Boredom

12 Things to Do When Business Is Slow

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Turning Boredom into Opportunity.

Each day is a series of meetings, phone calls, fire drills and you-have-a-minute mini-sessions. But inevitably, there comes a time when there’s a lull. A period of time when all that stops and we’re left staring at each other looking for something to do.

Deep breath… Ahhhh. This is nice. For a minute.

Then comes the “Oh Shit” moment. “How do I keep my employees busy?” “How do I make money when it’s slow?” “This is a disaster for our bottom line.” What should you do? Here are a dozen ideas. Some are 

 

1. Clean your house

Yep, that’s right. Throw on that comfy t-shirt and dig in. Let’s open up the fire hose on that office. We’re going to dust. And file. And purge. And organize. Quarantined? No worries. Try cleaning up that email inbox. Organize your cloud server. You’re most likely not going to have a better time than now to get things in order. Take advantage of it.

2. Advertise

Now is the perfect time to make an investment into your business. Most of your competitors have cut their ad spending and you know exactly where your target audience is. Capitalize on it. You can read more about it here.

3. Brand/Rebrand Yourself

There is no better time than now to tell the world, and your employees, who you are. Ready to refresh that tired logo? Do it. Are your Mission and Vision statements feeling a bit stale? Re-energize them. Feel like you need to make a shift in your overall direction? Take the wheel. It takes time, patience and careful consideration to create a brand. Now is the time.

4. Create an Internal Campaign

Work sucks. Seriously. Even if you like your job, it still sucks. So make it not suck so much. Talk to your employees about what would make their job more enjoyable and efficient. Create a committee of people from across all job functions within your company and let them work on ideas to create more team unity. Create a series of workshops that allow your employees to see the greater vision of the entire company so they can own their role in its future. Invest inside and it will show outside.

5. Volunteer

Take half a day and have the entire office work at the Food Bank for an afternoon. Arm your staff with hammers and paint brushes and spend the day helping Habitat for Humanity. Encourage your employees to contact the American Red Cross (1-800-RED-CROSS) and schedule an appointment to donate blood. There are no shortages of things you can do to give back. Who knows, you just may bring the people in your organization closer together.

6. Educate

Been thinking of taking those online classes? Maybe having that productivity expert share tips and trick with your staff is a good idea? What about having someone within your company conduct a Lunch and Learn? It’s a perfect time to invest in the personal growth of the people within your organization.

7. Self-Care

Speaking of investing in people, why not give them the opportunity to do what they need to do to recharge. Perhaps you give everyone a four-day weekend? It beats having everyone sit around with nothing to do wondering what’s coming next.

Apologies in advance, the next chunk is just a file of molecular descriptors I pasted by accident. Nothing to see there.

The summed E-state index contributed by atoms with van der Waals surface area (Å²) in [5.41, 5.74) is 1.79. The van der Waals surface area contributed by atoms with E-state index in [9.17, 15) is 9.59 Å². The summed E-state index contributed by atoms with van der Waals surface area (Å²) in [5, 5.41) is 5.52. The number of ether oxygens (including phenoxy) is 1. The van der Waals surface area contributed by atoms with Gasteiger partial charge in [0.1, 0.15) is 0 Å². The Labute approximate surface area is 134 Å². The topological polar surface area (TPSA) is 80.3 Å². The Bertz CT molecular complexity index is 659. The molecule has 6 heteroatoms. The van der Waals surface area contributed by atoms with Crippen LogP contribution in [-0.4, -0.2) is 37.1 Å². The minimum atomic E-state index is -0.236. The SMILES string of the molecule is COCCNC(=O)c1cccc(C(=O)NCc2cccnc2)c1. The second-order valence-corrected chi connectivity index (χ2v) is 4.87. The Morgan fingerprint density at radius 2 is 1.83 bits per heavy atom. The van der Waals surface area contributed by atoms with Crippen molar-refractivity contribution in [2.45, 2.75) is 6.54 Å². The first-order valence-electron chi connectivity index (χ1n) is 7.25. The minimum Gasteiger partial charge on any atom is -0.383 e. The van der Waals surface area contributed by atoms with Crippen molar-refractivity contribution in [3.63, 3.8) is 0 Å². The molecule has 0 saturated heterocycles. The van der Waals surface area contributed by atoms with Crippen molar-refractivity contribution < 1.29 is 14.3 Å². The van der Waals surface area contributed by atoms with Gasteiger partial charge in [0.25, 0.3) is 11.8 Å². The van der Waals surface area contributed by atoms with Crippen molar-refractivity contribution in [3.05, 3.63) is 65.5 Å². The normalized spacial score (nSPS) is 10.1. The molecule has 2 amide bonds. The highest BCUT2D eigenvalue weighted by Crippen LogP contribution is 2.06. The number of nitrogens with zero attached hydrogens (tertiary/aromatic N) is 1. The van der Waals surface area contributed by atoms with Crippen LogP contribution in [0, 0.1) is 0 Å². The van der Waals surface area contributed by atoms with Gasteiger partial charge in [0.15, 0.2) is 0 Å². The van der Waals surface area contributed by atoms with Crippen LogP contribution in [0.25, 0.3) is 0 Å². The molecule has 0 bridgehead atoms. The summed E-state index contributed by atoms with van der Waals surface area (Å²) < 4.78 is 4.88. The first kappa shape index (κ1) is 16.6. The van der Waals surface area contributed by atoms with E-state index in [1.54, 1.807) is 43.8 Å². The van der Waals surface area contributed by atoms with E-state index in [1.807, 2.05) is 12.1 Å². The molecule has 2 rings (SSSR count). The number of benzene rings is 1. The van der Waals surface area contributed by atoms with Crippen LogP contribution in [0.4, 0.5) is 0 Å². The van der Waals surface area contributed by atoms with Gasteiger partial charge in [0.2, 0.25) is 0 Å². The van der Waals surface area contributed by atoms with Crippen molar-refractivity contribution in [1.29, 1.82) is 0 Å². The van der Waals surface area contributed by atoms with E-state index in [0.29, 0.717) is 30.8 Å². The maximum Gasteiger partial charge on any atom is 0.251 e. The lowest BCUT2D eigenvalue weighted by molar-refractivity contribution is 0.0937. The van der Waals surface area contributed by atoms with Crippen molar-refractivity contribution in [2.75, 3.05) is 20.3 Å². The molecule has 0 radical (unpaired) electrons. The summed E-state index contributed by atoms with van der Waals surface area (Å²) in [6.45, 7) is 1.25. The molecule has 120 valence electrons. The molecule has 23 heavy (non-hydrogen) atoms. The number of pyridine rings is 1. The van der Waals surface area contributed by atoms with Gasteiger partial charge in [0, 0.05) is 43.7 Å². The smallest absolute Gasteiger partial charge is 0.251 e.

8. Competitive Research

We all have a pretty good idea who the competition is. But do we really know the competition? What they do? How they do it? What are their strengths and weaknesses compared to yours? When it’s slow, it’s a great time to look at how you are positioned in the marketplace in respect to your competitors.

9. Build and Strengthen Relationships

Imagine having dinner with a client just to share time with them. Or taking a key vendor out to play 18 holes of golf with no hidden agenda. Or maybe it’s a simple hand-written card asking how they are doing during this pandemic. Sometimes, getting to know a professional contact on a personal level can pay off in the long run. Then again, if it doesn’t pay off, the worst thing that could happen is you make a new friend.

10. Office Makeover

Jim has been staring at the same painting outside his office for years. Rhonda’s squeaky chair has gone from mildly annoying to downright infuriating. Toss the painting. Trash the chair. Move the cubicles. Swap offices. It’s a great time to breath some new life into the company – to start anew after the quarantine. It does not have to be expensive to be impactful.

11. Review Benefits

Ugh. That sounds awful. But it has to be done from time to time. Is there a better healthcare plan for your employees? Can the 401k plan be enhanced a bit more? Is there an opportunity to renegotiate the parking garage rates? There never seems to be a good time to do these things. Until now.

12. Explore New Revenue Streams

We’re starting to see this idea more and more. The law firm that opens a microbrewery. Or the coffee shop that sells those hilarious t-shirts. Maybe there’s something your company can do? A new product line? Another professional service? Open a second location? Who knows, opportunities may be closer than you think.

 

Look, this COVID-19 pandemic has really messed things up. Some of the above suggestions simply cannot be done while we’re practicing social distancing. But what happens once we can get back to our offices? Is business going to immediately snap back to pre-pandemic levels? What about other times of the year? Are there slow times around the holidays? Or during the summer?

The moral of the story is we all appreciate a break every now and then. But in times like these, too much of a break can take a toll on morale, productivity and the bottom line. The key is to use this time responsibly. Gautama Buddha said it best, “To be idle is a short road to death and to be diligent is a way of life; foolish people are idle, wise people are diligent.”

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